It starts with trust. You’ll have to be able to trust the advice your agent is going to give you, so make sure you’re connected to a true professional. An agent can’t give you perfect advice because it’s impossible to know exactly what’s going to happen at every turn – especially in this unique market. A true professional expert can, however, give you the best possible advice based on the information and situation at hand, helping you make the necessary adjustments and best decisions along the way. The right agent – the professional – will help you plan the steps to take for success, advocate for you throughout the process, and coach you on the essential knowledge you need to make confident decisions toward your goals. That’s exactly what you want and deserve.

      Bottom Line

      It’s crucial right now to work with a real estate expert who understands how the market is changing and what that means for home buyers and sellers. If you’re planning to make a move this year, let’s connect so you have someone who can answer your questions, give you the best advice, and guide you along the way.

       

      3 Things To Prioritize When Selling Your House

      3 Things To Prioritize When Selling Your House | MyKCM

      Today’s housing market is full of unprecedented opportunities. High buyer demand paired with record-low housing inventory is creating the ultimate sellers’ market, which means it’s a fantastic time to sell your house. However, that doesn’t mean sellers are guaranteed success no matter what. There are still some key things to know so you can avoid costly mistakes and win big when you make a move.

      1. Price Your House Right

      When inventory is low, like it is in the current market, it’s common to think buyers will pay whatever we ask when setting a listing price. Believe it or not, that’s not always true. Even in a sellers’ market, listing your house for the right price will maximize the number of buyers that see your house. This creates the best environment for bidding wars, which in turn are more likely to increase the final sale price. A real estate professional is the best person to help you set the best price for your house so you can achieve your financial goals.

      2. Keep Your Emotions in Check

      Today, homeowners are living in their houses for a longer period of time. Since 1985, the average time a homeowner owned their home, or their tenure, has increased from 5 to 10 years (see graph below):

      3 Things To Prioritize When Selling Your House | MyKCM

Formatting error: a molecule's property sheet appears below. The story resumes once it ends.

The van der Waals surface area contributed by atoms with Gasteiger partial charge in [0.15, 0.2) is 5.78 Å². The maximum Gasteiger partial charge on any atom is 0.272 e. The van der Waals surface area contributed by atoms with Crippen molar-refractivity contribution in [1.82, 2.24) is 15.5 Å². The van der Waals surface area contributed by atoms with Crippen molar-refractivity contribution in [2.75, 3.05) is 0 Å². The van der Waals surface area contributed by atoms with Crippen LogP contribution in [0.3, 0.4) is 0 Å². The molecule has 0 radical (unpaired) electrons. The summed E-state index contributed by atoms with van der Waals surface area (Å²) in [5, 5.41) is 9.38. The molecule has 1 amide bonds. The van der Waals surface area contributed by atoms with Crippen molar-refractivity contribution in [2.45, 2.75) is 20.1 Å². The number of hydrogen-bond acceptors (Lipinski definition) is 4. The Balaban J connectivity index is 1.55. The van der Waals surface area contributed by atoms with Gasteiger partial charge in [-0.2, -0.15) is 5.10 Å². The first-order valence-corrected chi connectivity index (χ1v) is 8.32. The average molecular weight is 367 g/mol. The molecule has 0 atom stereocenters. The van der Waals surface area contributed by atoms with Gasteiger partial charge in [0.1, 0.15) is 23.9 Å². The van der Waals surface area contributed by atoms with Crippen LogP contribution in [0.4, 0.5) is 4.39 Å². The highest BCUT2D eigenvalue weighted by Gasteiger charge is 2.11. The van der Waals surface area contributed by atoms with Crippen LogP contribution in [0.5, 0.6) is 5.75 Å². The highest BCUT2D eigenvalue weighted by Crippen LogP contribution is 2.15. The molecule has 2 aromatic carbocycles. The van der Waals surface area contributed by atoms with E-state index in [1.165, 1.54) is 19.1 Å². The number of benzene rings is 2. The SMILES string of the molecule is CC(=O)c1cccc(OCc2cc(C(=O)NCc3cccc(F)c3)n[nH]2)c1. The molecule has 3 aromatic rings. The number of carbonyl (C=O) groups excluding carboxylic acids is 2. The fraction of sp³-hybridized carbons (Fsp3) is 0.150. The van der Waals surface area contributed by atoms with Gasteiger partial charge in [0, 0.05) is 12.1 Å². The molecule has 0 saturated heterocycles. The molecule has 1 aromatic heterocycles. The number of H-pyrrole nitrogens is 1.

This is several years longer than what used to be the historical norm. The side effect, however, is when you stay in one place for so long, you may get even more emotionally attached to your space. If it’s the first home you purchased or the house where your children grew up, it very likely means something extra special to you. Every room has memories, and it’s hard to detach from that sentimental value.

      For some homeowners, that connection makes it even harder to separate the emotional value of the house from the fair market price. That’s why you need a real estate professional to help you with the negotiations along the way.

      3. Stage Your House Properly

      We’re generally quite proud of our décor and how we’ve customized our houses to make them our own unique homes. However, not all buyers will feel the same way about your design and personal touches. That’s why it’s so important to make sure you stage your house with the buyer in mind.

      Buyers want to envision themselves in the space so it truly feels like it could be their own. They need to see themselves inside with their furniture and keepsakes – not your pictures and decorations. Stage, clean, and declutter so they can visualize their own dreams as they walk through each room. A real estate professional can help you with tips to get your home ready to stage and sell.

      Bottom Line

      Today’s sellers’ market might be your best chance to make a move. If you’re considering selling your house, let’s connect today so you have the expert guidance you need to navigate through the process and prioritize these key elements.

       

       

      The Home Owners Association

       

      The Home Owners Association is something all condominium or co-operative buildings are certain to have. Gated and Golf communities have one too. Some love them and some loathe them. Who likes to be 'controlled'? I am a huge fan of the H.O.A.....the PRACTICAL, honest, ethical, proactive, empathetic kind.

       

      The other night I was on a ZOOM call for the H.O.A. meeting for our weekend home....yes, we have a weekend home in Greenwich, CT that has HOA and I am SO thankful for it. We bought in a 'gated community' something I thought I'd never do.... ours has a 10-acre minimum lot size which allows it to feel much more like a countryside experience. Here are some of the advantages I find most valuable:

      1.  We have a 'doorman' service - a security guard - that accepts packages, deliveries, and does a whole host of other things that are difficult to accommodate when you are not a full-time resident. It's sheer bliss. And we don't have to manage the staffing. The HOA and management do.